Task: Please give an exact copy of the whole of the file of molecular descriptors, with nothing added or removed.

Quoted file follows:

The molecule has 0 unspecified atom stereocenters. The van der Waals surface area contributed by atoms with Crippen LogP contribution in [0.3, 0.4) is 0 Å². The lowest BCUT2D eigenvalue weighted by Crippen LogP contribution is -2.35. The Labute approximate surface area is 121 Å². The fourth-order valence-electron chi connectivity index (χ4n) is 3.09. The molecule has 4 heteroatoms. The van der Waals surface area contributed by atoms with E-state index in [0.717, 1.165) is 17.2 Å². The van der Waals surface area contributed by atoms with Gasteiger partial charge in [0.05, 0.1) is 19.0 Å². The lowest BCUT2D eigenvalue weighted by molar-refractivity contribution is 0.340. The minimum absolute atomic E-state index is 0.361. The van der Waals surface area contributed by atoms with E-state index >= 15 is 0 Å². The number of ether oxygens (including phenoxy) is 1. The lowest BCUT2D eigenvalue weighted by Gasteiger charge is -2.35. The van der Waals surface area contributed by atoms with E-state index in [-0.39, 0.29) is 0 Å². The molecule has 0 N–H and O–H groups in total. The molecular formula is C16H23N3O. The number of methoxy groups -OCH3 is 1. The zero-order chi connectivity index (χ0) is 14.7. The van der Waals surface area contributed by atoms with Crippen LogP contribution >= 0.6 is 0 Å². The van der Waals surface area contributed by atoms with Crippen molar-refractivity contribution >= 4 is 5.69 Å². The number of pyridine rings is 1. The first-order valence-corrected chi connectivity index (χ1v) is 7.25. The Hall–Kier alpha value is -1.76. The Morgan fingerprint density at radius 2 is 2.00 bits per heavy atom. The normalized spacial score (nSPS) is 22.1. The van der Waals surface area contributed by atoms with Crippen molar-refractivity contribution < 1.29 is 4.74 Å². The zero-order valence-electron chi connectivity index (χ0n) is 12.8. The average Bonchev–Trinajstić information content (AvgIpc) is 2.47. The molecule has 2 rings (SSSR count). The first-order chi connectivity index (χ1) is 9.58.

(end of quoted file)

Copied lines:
The molecule has 0 unspecified atom stereocenters. The van der Waals surface area contributed by atoms with Crippen LogP contribution in [0.3, 0.4) is 0 Å². The lowest BCUT2D eigenvalue weighted by Crippen LogP contribution is -2.35. The Labute approximate surface area is 121 Å². The fourth-order valence-electron chi connectivity index (χ4n) is 3.09. The molecule has 4 heteroatoms. The van der Waals surface area contributed by atoms with E-state index in [0.717, 1.165) is 17.2 Å². The van der Waals surface area contributed by atoms with Gasteiger partial charge in [0.05, 0.1) is 19.0 Å². The lowest BCUT2D eigenvalue weighted by molar-refractivity contribution is 0.340. The minimum absolute atomic E-state index is 0.361. The van der Waals surface area contributed by atoms with E-state index >= 15 is 0 Å². The number of ether oxygens (including phenoxy) is 1. The lowest BCUT2D eigenvalue weighted by Gasteiger charge is -2.35. The van der Waals surface area contributed by atoms with E-state index in [-0.39, 0.29) is 0 Å². The molecule has 0 N–H and O–H groups in total. The molecular formula is C16H23N3O. The number of methoxy groups -OCH3 is 1. The zero-order chi connectivity index (χ0) is 14.7. The van der Waals surface area contributed by atoms with Crippen LogP contribution >= 0.6 is 0 Å². The van der Waals surface area contributed by atoms with Crippen molar-refractivity contribution >= 4 is 5.69 Å². The number of pyridine rings is 1. The first-order valence-corrected chi connectivity index (χ1v) is 7.25. The Hall–Kier alpha value is -1.76. The Morgan fingerprint density at radius 2 is 2.00 bits per heavy atom. The normalized spacial score (nSPS) is 22.1. The van der Waals surface area contributed by atoms with Crippen molar-refractivity contribution < 1.29 is 4.74 Å². The zero-order valence-electron chi connectivity index (χ0n) is 12.8. The average Bonchev–Trinajstić information content (AvgIpc) is 2.47. The molecule has 2 rings (SSSR count). The first-order chi connectivity index (χ1) is 9.58.